“Smitten by Giraffe: My Life as a Citizen Scientist” by Anne Innis Dagg

Speaking of memoir, I didn’t manage to mention one zoologist whom I admire in last month’s list and whom is worth mentioning, a Canadian zoologist called Anne Innis Dagg who studied giraffes. I have actually met and interviewed Anne Innis Dagg, as she is a former professor at University of Waterloo. So glad that she is finally getting her due after the documentary about her life called “The Woman Who Loves Giraffes” debuted.

From Goodreads:

“When Anne Innis saw her first giraffe at the age of three, she was smitten. She knew she had to learn more about this marvelous animal. Twenty years later, now a trained zoologist, she set off alone to Africa to study the behaviour of giraffe in the wild…Dagg was continually frustrated in her efforts to secure a position as a tenured professor despite her many publications and exemplary teaching record. Finally she opted instead to pursue her research as an independent “citizen scientist,” while working part-time as an academic advisor.”

“Anne of Green Gables” by L.M. Montgomery

My much read copy

I’m linking the author’s first name to the first name of one of my favourite characters from one of my favourite childhood books. I love this book so much that I actually did the Anne of Green Gables tour on PEI with my bestie for my 50th birthday.

I always assume everyone knows and loves this book as much as I do, but for those who don’t here’s an introduction from Goodreads:

“As soon as Anne Shirley arrives at the snug white farmhouse called Green Gables, she is sure she wants to stay forever . . . but will the Cuthberts send her back to to the orphanage?”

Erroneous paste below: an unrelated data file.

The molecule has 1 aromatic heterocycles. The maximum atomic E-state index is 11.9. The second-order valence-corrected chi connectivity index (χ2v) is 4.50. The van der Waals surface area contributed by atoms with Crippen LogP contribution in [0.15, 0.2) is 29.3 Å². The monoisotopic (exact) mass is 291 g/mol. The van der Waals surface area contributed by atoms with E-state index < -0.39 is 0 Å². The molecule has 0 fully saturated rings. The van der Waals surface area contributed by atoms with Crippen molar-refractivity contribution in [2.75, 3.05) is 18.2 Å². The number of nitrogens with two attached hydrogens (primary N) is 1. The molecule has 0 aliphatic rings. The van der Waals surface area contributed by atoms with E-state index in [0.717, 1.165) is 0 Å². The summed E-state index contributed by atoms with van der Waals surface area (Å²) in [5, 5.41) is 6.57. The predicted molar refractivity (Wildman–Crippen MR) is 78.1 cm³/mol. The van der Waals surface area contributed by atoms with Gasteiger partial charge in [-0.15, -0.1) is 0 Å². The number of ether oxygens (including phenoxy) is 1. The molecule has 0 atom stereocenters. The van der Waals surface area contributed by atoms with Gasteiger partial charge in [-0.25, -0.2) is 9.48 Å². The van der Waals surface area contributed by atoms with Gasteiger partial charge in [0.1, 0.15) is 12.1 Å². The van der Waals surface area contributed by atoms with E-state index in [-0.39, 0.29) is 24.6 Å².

So what’s the connection with the first and last book? The last book isn’t really shivery—not like the first book shivery—except maybe for Anne when she lets her imagination run away from her during her walk in the “haunted wood”. We walked through the inspiration for the haunted wood on our tour, but it wasn’t at all scary—actually really pleasant—but perhaps that would be a different case at night.

My critique partner Bev pointed out that the first and last books are both classics. Thanks Bev! Don’t know how I let that slip by.

So there you have it, my rather eclectic list for this month’s Six Degrees challenge.

Do you want to participate? Click here for the specifics. Next month is wild card month!

Shoe’s Sunday Stories

@Copyright 2020 Linda Schueler

Five Favourites (List 7)

1. Articles: Five part interview series on The Tyee beginning with “Talking with the Botanist Who Talks to Trees”

The whole five part series of this interview with Diana Beresford-Kroeger is worth a read.

Click here to be directed to part one.

One of my favourite quotes comes from the third article:

“What happens to me when I’m asked to write about a species of trees — I’ll go out to that species and ask the tree to help me,” says Beresford-Kroeger.

“Invariably, I will sit down by the tree in total silence and go and enter into the silence of the tree. That is kind of like a prayer, and the tree understands that you are making that prayer.

“And then you come back inside, and you’d be surprised what kind of extraordinary language you can muster to describe that tree. It is like the tree gives you a box of paints, and, somewhat like Georgia O’Keefe or Emily Carr, you paint the colour of the words the way the tree has directed you to do.”

I often wonder if our Linden tree is a mother tree. I do feel protected when I sit under this tree.

2. Documentary: Judi Dench: My Passion for Trees